Single, divorced or widowed women in India are customarily excluded from many areas of life, are often subject to significant discrimination and abuse, and can feel extremely ostracised and alone. www.flickr.com/photos/christianaidimages/sets/72157629130..
By Swapna Majumdar
Delhi (Women’s Feature Service) – ‘Namaste, main Radha hoon, ek paritakta. (Greetings, I am Radha, a deserted woman)’. When Radha Devi, 32, introduces herself her eyes brim with confidence, her voice is loud and clear. For a rural woman from Himachal Pradesh who five years ago did nothing even as her alcoholic husband thrashed her, this was a huge change.
But achieving this transformation was not easy. Radha had accepted that violence at her husband’s hands was her fate and was ashamed to tell anyone about the beatings. She was also afraid that she would be separated from her son if she complained. She would have probably continued this way had not she met members of the Ekal Nari Shakti Sangathan (Association of Single Women).
Says Nirmal Chandel, state coordinator of the Himachal Pradesh unit of ENSS, “Even after we met her, Radha was unwilling to leave her husband. It took us several meetings to convince her that unless she took some action, she would lose her son anyway because she would be dead.”
Finally, Radha gathered the courage to leave her husband, along with her son. Since 2007, she hasn’t looked back and today heads ENSS’s state unit in Rakkar in Himachal Pradesh’s Kangra district.
Radha is not the only woman whose life has changed. Several ENSS members shared their stories of change at a recent meeting held in the Capital. Organised by the National Forum for Single Women’s Rights, the meeting brought single women comprising widows, abandoned, deserted, unmarried and divorced women from seven states together to discuss how their issues could be mainstreamed in the national discourse.
According to the 2001 census, more than 39.8 million women are single. This figure is expected to be much higher in the 2011 census, the results of which are presently awaited. The issues of single women were first raised in 2000 after the ENSS was set up in Rajasthan. Started by Astha Sansthan, an Udaipur-based non-government organisation, ENSS began with a handful of members. Over the last 12 years, the movement has gathered steam, with 80,000 members across eight states. Single women have formed state units in Bihar, Jharkhand, Gujarat, Rajasthan, Himachal Pradesh, Uttar Pradesh, Maharashtra and Madhya Pradesh. Other states expected to join the ENSS family soon are Punjab and Jammu and Kashmir.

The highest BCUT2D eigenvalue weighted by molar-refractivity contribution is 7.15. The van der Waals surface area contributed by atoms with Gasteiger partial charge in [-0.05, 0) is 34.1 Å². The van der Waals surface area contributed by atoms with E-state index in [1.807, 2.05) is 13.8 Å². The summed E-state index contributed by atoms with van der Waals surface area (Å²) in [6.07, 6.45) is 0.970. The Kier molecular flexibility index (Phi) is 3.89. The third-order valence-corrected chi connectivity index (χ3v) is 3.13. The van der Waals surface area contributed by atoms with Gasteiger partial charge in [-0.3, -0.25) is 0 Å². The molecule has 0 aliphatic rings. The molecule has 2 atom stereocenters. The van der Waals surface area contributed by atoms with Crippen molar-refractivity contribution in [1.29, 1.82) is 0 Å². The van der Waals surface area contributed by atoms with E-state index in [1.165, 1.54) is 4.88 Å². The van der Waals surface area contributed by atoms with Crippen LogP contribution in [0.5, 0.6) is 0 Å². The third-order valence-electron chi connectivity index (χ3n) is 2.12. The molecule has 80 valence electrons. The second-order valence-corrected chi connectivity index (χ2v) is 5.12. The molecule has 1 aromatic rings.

As the movement grew, the single women’s collective broke several barriers, especially of silence. In Bihar and Jharkhand, support by the collective has helped to save many widows targeted as ‘daians’, or witches, from being lynched by violent mobs. In Rajasthan, the Sangathan has given single women the confidence and legal knowledge to claim their rights to land, while their counterparts in Gujarat have been helped to speak out against violence, discrimination and assisted in resuming their education. ENSS members in Madhya Pradesh and Maharashtra have helped each other break cruel traditional customs, stand up to sexual harassment and seek police and legal assistance. As single women came together, shared their experiences, grief and pain, they were inspired by the courage displayed by many of the other members of their group who had stood up for their rights and successfully accessed their entitlements, ranging from pensions to birth certificates.